Volatility Indicators

A number of indicators can be used to measure volatility levels in traditional trading markets. But what about cryptocurrencies? Can comparables be found, and if so, how can they be applied to trading for better outcomes?

As traditional assets (e.g. stocks) are far older and more widely-established than cryptocurrencies, traders already have a good range of volatility-measuring methods to choose from. Examples include Bollinger Bands, Average True Range, and CBOE Volatility Index. But can we apply these to cryptocurrency trading too?

ATR (Average True Range)

Average True Range was created in the 1970s, by a market technician known as J. Welles Wilder Jr. This technical analysis indicator is fairly straightforward, since it grows with rising fluctuation levels: a higher volatility level has a higher Average True Range level.

Other indicators may be used alongside this to create a cohesive strategy. For instance, day traders may find it helpful to use the entire range of indicators for volume, momentum, and trend (MFI, RSI, SMA). But Average True Range is unable to confirm a starting rally for a brand-new trend and it can’t inform you of which direction a crypto price is expected to move with certainty. It can only signal peaks in volatility.

Bollinger Bands

Bollinger Bands is more than a volatility indicator, as it can identify trends and detect overbought/oversold market conditions too. We’re focusing on its function as a volatility indicator for crypto traders here, though.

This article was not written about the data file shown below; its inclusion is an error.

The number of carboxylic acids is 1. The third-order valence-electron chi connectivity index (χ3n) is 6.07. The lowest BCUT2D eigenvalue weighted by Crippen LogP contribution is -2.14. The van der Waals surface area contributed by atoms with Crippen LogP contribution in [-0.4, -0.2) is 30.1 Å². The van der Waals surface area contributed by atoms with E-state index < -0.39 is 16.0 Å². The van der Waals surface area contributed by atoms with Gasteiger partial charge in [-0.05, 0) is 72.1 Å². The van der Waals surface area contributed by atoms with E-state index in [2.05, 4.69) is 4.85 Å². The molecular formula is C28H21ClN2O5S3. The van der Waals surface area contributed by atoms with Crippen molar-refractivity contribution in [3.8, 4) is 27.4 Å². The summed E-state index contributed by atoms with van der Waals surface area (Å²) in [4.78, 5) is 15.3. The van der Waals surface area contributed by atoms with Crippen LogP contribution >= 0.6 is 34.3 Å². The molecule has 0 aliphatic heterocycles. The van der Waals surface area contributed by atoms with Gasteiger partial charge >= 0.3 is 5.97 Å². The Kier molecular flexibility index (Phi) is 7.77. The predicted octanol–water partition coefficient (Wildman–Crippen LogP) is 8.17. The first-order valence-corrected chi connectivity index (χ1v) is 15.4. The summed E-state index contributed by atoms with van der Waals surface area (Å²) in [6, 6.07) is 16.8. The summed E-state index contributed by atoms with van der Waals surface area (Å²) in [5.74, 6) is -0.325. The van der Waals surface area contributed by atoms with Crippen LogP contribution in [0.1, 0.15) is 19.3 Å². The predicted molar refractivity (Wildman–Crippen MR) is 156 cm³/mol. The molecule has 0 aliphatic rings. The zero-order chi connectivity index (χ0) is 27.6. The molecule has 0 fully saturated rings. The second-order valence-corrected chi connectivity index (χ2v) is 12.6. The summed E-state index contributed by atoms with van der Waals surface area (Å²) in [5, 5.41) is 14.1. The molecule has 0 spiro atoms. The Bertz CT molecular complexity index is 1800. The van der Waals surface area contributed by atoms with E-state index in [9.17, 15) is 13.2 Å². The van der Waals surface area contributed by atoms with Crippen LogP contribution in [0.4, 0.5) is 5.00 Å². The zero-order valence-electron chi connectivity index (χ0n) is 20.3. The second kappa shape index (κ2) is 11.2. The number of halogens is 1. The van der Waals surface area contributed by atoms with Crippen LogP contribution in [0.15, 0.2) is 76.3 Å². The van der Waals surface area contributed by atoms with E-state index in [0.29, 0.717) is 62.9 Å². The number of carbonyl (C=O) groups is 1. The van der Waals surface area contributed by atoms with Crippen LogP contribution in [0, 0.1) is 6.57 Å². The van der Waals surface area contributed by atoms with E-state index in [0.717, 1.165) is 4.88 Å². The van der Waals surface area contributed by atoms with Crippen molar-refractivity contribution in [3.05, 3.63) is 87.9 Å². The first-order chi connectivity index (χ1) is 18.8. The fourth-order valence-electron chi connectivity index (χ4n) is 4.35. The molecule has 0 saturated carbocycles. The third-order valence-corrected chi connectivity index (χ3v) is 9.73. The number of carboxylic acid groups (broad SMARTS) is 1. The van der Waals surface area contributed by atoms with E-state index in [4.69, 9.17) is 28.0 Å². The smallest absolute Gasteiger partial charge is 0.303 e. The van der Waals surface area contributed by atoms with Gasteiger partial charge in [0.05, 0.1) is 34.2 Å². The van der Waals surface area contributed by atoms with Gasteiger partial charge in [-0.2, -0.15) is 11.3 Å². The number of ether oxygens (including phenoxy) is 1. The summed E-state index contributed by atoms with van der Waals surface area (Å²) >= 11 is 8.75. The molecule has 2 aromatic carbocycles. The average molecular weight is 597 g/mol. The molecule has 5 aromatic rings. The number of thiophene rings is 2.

With Bollinger Bands, multiple bands appear on your screen. The one in the middle represents an exponential moving average. The upper and lower bands plot the negative and positive deviations in price from the asset’s average price. So, traders monitoring the bands’ range can track volatility levels across a specific period of time.

What other Crypto Volatility Metrics can I use?

Bitcoin Historical Volatility Index

We mentioned the CBOE Volatility Index further up the page, and we’ll explore it below. Yet what of alternative metrics employed for traditional trading? Such as option pricing models and standard deviations of returns?

As the cryptocurrency market could still be considered in its infancy, all of these metrics may not be applied to it effectively. An asset’s specifics don’t typically allow traders to take advantage of identical tools.

So, what about the CBOE Volatility Index? This was created by the Chicago Board Options Exchange (CBOE), and is calculated with the S&P 500® Index (SPX) option bid/ask quotes. As a result, it’s unsuitable for use when trading cryptocurrencies. But the Bitcoin Historical Volatility Index is a fantastic alternative.

Beta Coefficient

A beta coefficient enables traders to compare their asset’s volatility against that of the entire market, or that of another benchmark (depending on the user’s approach).

Multiple formulas may be used to calculate beta. Essentially, a resulting value exceeding 1 shows that an asset is volatile and has high market correlation. But if the value is lower than this, that could signal that the asset’s volatility is lower than the relevant benchmark.

As an example, you could measure the volatility of Bitcoin against stock markets, and Litecoin’s against Bitcoin.

Final Thoughts

So, not all of the methods for measuring volatility levels cross from the world of traditional trading to cryptocurrencies successfully. But let’s cover those which do one more time.

Average True Range is an indicator which grows as market level fluctuations increase, so that a higher volatility level leads to a higher ATR level (and vice versa).

Bollinger Bands enable you to determine volatility levels just by monitoring how regularly price tags drop into lower and upper bands across a given time frame.

Finally, crypto traders can leverage the beta coefficient and Bitcoin Historical Volatility Index too.